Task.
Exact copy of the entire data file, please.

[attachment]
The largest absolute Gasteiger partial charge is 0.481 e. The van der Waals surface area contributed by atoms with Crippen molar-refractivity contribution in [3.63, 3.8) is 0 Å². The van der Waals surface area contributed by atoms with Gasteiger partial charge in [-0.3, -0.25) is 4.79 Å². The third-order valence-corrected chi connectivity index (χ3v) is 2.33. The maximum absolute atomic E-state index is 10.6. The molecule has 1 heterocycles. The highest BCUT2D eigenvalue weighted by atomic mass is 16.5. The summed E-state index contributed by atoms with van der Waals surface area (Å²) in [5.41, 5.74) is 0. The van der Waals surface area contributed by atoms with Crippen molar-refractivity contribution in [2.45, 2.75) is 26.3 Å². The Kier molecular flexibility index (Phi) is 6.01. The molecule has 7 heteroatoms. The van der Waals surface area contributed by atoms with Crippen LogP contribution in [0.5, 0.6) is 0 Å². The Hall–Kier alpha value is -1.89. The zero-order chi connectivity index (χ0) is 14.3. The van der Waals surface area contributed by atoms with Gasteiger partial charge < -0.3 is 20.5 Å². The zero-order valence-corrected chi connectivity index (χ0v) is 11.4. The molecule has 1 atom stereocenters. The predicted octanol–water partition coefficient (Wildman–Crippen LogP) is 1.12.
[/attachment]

The largest absolute Gasteiger partial charge is 0.481 e. The van der Waals surface area contributed by atoms with Crippen molar-refractivity contribution in [3.63, 3.8) is 0 Å². The van der Waals surface area contributed by atoms with Gasteiger partial charge in [-0.3, -0.25) is 4.79 Å². The third-order valence-corrected chi connectivity index (χ3v) is 2.33. The maximum absolute atomic E-state index is 10.6. The molecule has 1 heterocycles. The highest BCUT2D eigenvalue weighted by atomic mass is 16.5. The summed E-state index contributed by atoms with van der Waals surface area (Å²) in [5.41, 5.74) is 0. The van der Waals surface area contributed by atoms with Crippen molar-refractivity contribution in [2.45, 2.75) is 26.3 Å². The Kier molecular flexibility index (Phi) is 6.01. The molecule has 7 heteroatoms. The van der Waals surface area contributed by atoms with Crippen LogP contribution in [0.5, 0.6) is 0 Å². The Hall–Kier alpha value is -1.89. The zero-order chi connectivity index (χ0) is 14.3. The van der Waals surface area contributed by atoms with Gasteiger partial charge < -0.3 is 20.5 Å². The zero-order valence-corrected chi connectivity index (χ0v) is 11.4. The molecule has 1 atom stereocenters. The predicted octanol–water partition coefficient (Wildman–Crippen LogP) is 1.12.